If you or someone you know needs proof that global climate change is real and is happening before our very eyes, you could go to the "State of the Climate Report" put together by the National Oceanic and Atmospheric Administration (NOAA).
But just turning on the television or opening the newspaper these days should be enough to raise alarms.
Over the weekend for instance, Ellicott City, just up the road in Maryland, was nearly washed away in a 1000-year flooding event similar to what recently happened in West Virginia.
Across the world, more than 150 people were killed in floods in India and 1.1 million more Indians were displaced in flooding that wiped out large swatches of infrastructure and agricultural land.
Out in the Western United States, firefighters north of Los Angeles were finally able to control the "Sand Fire" that burned for nearly two weeks, destroyed 18 homes and burned a total of more than 41,000 acres, meanwhile the "Soberanes Fire" has already scorched more than 43,000 acres and has only been 18 percent contained.
And in fact, 10 of the 20 largest wildfires in California's history have burned in the last 10 years.
Then there are the risks of climate change that don't have to do with extreme weather events, like the toxic algal blooms off of the coast of Florida, or the dormant anthrax that's been released from the melting soils in Siberia, or the Cold War-era nuclear research site in the Greenland ice sheet that could leech biological, chemical and radioactive waste into the environment as that ice sheet melts.
In response to the State of the Climate report that NOAA released, renowned climate scientist Dr. Michael Mann told the Guardian that, "The impacts of climate change are no longer subtle. They are playing out before us, in real time. The 2015 numbers drive that home."
The report describes a "toppling of several symbolic mileposts" in 2015, and makes it clearer than ever that climate change is real, that human activity is the primary driver and that we're watching the effects play out in real time.
The year 2015 was one-tenth of a degree Celsius hotter than 2014, making it the warmest year on record; but, based on the fact that the last 14 months have all been record-breaking months, 2016 is likely to take that record from 2015.
Our oceans also saw record breaking oceanic temperatures in 2015: The Pacific was 2 degrees Celsius warmer than the long-term average, and the Arctic reached a shocking 8 degrees Celsius above average.
Other significant changes described in the State of the Climate report for 2015 include the Arctic hitting its lowest recorded maximum sea ice extent in February of 2015, the world's alpine glaciers registering a net annual loss of ice for the 36th year in a row, and the Greenland ice sheet melting over more than 50 percent of its surface.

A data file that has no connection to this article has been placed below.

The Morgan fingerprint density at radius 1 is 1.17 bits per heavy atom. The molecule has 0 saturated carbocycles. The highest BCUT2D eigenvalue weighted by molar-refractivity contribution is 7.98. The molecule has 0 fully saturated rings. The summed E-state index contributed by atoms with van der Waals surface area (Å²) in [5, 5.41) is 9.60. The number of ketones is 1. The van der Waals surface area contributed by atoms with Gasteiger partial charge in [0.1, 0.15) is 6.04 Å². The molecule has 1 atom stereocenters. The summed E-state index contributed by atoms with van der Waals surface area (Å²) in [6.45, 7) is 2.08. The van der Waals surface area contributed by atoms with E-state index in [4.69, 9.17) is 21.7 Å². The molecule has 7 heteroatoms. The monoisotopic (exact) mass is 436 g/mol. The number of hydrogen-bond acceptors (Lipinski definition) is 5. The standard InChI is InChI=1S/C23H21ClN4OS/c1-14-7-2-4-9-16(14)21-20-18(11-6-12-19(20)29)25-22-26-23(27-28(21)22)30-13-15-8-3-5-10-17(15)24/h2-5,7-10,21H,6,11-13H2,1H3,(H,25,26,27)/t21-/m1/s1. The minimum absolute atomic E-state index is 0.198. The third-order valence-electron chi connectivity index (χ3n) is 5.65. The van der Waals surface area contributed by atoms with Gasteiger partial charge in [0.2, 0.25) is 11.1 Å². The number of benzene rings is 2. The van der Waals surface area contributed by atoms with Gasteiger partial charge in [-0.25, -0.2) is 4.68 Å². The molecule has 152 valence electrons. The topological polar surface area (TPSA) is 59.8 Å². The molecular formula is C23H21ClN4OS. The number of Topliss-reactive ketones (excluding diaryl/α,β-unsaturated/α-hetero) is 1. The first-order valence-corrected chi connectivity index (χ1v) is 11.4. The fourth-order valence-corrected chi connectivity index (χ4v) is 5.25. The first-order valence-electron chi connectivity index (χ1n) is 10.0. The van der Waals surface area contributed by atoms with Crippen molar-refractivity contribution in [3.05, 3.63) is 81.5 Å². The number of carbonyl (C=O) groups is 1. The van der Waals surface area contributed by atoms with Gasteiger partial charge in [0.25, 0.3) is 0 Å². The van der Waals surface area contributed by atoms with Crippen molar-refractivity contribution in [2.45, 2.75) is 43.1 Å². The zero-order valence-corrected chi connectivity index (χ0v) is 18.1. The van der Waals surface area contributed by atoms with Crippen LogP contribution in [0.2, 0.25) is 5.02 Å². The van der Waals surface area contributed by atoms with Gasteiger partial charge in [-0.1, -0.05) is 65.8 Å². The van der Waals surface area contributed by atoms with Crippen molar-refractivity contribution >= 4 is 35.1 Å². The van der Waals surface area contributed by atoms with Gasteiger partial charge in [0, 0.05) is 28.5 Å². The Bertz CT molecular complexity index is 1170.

This year, Greenland's melt season started two months earlier than usual and scientists are now very concerned about what could happen if this rate of warming continues, or accelerates.
But what's really terrifying isn't the melting itself, it's what will be released if we don't take immediate action to curb the climate change that's happened because of the 350 billion tons of carbon we've already burned into the atmosphere since 1850.
Dr. Charles Miller with NASA's Carbon in Arctic Reservoirs Vulnerability Experiment (CARVE) astonished me recently when he estimated that there are 1,500 BILLION tons of carbon locked in the Arctic soils, and nearly 10,000 BILLION tons of methane clathrates trapped at the bottom of the Arctic sea.
Right now we've already warmed the planet by 1 degree Celsius, and because of the delayed impacts of dumping carbon into the atmosphere, we've likely already locked in another 1 degree Celsius of warming on top of that, and what Dr. Miller's data suggests is that we could see another 1 degree Celsius of warming if just 10 to 20 percent of the permafrost melts in the Arctic.
And all over the planet we're already experiencing the effects of ice melt in the Arctic as more open water in the Arctic leads to more evaporation: like the collapse of the jet stream and the extremely cold winters we've seen on the East Coast of the United States.
Some scientists now fear that as ice-melt accelerates in the Arctic, we could see that 1,500 billion tons of land-based carbon and 10,000 billion tons of sea-based methane released into the atmosphere from the permafrost and from beneath the Arctic Sea where it's been trapped for hundreds of thousands or even millions of years.
If that happens, some scientists estimate that we would see a mass extinction event on the level of the Permian extinction, when up to 96 percent of the all marine species and 70 percent of all land-based species on the planet were wiped out, and it's unlikely that humans would be one of the surviving species.
That path to extinction though, started with our use of fossil fuels.
To save human and other life as we know it on this planet, we need to put a price on carbon NOW, and we need to hold those who fund climate deniers accountable for knowing the risks of fossil fuels for decades, and lying to the public about it.
Our next president needs to get serious about taking the lead to fight climate change by investing in a modern-day Manhattan Project-scale effort to capture carbon dioxide from the atmosphere, and to aggressively transform our energy infrastructure to 100 percent renewable as soon as possible.
Our survival as a species may well depend on it.